Men who knit, fear not—the gender card works just as well in the other direction. Most women aren't likely to look inside a box of bulk hose clamps or latex foam sealant.
Likewise, they may not regularly look in your tool chest. (Never mind if you have no tools, just go out and get a tool chest so you can stuff it with yarn.)
For men and women alike, empty paint cans that have been cleaned provide a fantastic and foolproof (not to mention moth-proof) hiding place for your precious fibers.
Other Box Bluffs
Empty cereal boxes present a marvelous yarn-storage opportunity, but only if you pick the right cereal. Sweet, colorful cereals pose too many risks for discovery, since nobody can pass up a bowl of milk-coated sweetness now and then.
But stuff your yarn in a box of sugar-free bran flakes, on the other hand, and your stash is safe for one more day.
So you've tried these other techniques to no avail. Desperate times demand desperate measures.
We've already heard of stuffing yarn under and behind large pieces of furniture, it's time to turn the furniture into its own storage device.
That's right, unzip your cushion covers, remove the stuffing, and replace it with your yarns. Everybody knows couch cushions get lumpy over time, and only you need to know the cause.
Yarn doesn't enjoy being sat on for too long, so be sure to rotate your stuffing every few weeks.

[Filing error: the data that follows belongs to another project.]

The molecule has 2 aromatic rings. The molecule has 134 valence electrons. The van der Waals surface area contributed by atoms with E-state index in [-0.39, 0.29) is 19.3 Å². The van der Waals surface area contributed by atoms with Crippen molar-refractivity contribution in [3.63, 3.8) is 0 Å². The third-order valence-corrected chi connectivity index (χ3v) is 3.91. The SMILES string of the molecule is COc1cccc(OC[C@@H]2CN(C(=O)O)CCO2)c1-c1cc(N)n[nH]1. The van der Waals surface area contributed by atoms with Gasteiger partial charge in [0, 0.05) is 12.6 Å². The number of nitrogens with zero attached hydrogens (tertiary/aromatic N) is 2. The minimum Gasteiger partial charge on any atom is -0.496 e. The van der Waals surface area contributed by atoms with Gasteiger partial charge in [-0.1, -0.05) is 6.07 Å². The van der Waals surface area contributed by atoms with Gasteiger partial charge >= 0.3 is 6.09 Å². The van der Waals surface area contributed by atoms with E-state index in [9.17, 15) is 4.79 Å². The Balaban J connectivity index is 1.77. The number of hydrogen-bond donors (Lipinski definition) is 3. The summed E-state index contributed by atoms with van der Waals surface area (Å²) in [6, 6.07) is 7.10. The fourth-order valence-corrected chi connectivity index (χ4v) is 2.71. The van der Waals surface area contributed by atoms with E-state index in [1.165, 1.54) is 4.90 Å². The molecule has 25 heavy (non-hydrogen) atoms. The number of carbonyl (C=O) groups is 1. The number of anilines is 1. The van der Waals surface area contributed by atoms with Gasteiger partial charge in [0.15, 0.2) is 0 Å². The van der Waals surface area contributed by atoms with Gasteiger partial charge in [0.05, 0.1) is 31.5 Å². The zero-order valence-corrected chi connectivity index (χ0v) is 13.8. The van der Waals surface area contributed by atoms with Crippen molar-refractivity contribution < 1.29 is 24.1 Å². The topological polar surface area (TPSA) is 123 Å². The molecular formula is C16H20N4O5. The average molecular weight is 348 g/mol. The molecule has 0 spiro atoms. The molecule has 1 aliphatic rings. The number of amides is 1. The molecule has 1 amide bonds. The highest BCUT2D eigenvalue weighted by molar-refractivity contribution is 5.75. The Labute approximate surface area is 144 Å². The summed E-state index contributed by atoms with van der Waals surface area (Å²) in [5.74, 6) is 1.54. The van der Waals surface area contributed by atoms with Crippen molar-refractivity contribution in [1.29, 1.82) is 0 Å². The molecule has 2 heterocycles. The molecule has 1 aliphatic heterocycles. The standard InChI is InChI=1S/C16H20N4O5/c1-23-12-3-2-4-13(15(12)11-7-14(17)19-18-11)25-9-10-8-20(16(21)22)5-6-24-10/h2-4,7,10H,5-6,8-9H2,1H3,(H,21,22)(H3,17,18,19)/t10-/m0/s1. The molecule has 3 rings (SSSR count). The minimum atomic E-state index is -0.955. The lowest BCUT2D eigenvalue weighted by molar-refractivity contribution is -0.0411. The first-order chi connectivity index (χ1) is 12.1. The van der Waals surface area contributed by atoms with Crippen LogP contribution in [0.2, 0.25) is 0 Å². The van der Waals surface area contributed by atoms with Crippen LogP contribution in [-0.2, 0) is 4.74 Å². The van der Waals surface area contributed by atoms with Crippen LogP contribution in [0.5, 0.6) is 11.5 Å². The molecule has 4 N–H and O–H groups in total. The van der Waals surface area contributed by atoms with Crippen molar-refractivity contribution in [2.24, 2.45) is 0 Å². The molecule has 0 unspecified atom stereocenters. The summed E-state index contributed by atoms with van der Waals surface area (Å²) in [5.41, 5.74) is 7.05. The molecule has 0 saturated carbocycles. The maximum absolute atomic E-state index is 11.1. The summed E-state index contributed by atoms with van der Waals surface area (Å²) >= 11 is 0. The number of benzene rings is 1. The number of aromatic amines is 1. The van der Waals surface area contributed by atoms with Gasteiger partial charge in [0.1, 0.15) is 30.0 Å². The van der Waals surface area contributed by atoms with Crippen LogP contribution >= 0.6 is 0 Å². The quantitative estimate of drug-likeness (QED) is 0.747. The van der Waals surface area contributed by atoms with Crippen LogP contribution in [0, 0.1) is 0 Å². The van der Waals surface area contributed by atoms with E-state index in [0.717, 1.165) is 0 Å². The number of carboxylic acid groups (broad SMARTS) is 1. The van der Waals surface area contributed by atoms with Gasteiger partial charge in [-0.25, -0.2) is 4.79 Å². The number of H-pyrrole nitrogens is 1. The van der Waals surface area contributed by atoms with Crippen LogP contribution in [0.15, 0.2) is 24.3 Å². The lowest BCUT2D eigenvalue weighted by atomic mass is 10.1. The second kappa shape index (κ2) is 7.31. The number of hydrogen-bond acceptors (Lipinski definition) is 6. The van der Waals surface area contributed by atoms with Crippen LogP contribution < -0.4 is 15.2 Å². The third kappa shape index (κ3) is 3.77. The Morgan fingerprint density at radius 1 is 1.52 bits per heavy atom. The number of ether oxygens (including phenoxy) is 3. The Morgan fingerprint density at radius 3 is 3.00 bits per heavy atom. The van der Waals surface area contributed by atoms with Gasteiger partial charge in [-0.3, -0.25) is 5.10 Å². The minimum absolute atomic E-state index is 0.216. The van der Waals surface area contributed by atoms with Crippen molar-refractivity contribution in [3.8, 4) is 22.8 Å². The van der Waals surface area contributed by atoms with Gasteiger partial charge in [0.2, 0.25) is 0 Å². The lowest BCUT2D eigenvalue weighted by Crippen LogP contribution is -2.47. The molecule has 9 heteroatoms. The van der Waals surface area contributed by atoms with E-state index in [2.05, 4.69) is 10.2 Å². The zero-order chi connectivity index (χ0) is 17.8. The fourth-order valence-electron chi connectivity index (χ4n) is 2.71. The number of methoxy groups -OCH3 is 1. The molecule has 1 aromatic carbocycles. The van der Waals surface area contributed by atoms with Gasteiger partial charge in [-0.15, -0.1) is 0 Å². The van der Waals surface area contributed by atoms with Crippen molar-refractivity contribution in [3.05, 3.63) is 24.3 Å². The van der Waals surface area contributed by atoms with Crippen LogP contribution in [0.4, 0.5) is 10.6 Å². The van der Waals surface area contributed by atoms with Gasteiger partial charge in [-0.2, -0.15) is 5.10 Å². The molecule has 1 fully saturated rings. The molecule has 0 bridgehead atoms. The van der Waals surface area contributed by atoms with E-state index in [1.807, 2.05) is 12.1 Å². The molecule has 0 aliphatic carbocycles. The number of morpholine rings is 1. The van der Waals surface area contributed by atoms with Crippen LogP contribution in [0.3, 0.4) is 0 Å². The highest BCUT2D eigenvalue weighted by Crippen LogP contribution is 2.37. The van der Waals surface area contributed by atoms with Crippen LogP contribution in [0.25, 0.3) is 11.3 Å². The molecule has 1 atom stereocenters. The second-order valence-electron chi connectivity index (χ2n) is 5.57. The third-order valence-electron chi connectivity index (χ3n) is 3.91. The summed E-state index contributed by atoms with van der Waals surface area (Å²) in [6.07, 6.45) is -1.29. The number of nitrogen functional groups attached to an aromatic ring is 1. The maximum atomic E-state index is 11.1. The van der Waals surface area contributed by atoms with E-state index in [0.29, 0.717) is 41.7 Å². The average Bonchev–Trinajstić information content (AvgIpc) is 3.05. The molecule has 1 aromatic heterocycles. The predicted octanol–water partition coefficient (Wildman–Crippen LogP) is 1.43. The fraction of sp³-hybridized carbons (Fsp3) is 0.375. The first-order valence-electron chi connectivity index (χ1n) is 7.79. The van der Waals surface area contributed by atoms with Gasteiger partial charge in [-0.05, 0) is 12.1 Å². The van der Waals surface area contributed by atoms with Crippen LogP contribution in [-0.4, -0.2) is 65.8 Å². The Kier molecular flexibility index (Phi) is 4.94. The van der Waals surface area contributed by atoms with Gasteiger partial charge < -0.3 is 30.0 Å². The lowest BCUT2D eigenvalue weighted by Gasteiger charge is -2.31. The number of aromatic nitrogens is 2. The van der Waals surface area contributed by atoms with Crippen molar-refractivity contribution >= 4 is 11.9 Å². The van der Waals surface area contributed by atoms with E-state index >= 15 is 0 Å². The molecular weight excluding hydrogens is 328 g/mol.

Spare Tire or Spare Fiber?
If "nothing comes between me and my yarn" is your motto, and you don't mind living a little dangerously, read on.
When was the last time you actually used the spare tire in your car? Just think of all the space it takes up... space that could be used for valuable fiber.
Just be sure to keep a cell phone handy and your AAA membership current. If your car ever breaks down, simply pull over, pull out a new project, and wait for help.
A Friend in Need
If your stash problems center more around justification than actual storage, it's time to call a friend. A knitting friend, that is.
Nothing diffuses the question, "You bought more yarn?!" like the answer, "It's not mine."
For the sake of this example, we'll call her Lily, and we'll assume that she has an unsupportive spouse. All you need to do is say, "You know that husband of hers, she can't do anything for herself. So she asked me to hold this for her, just for a little while."
Meanwhile, Lily can be storing your yarn, making the same explanations, and nobody's the wiser. The only problem is that your stash is at somebody else's house, so make sure you include visitation rights while negotiating the arrangement.
If All Else Fails...
If you've tried everything else and still have too much yarn to hide, I have two final words for you: storage unit.
Depending on where you live, a small unit will run you $30 to $60 a month. Consider it your little secret, a home away from home, your very own fiber room.
Drawbacks center mostly around smell, because most storage places tend to smell of mothballs. But it's a small sacrifice for complete peace of mind.
Do you have other techniques? Share them in the stash management thread in our forums.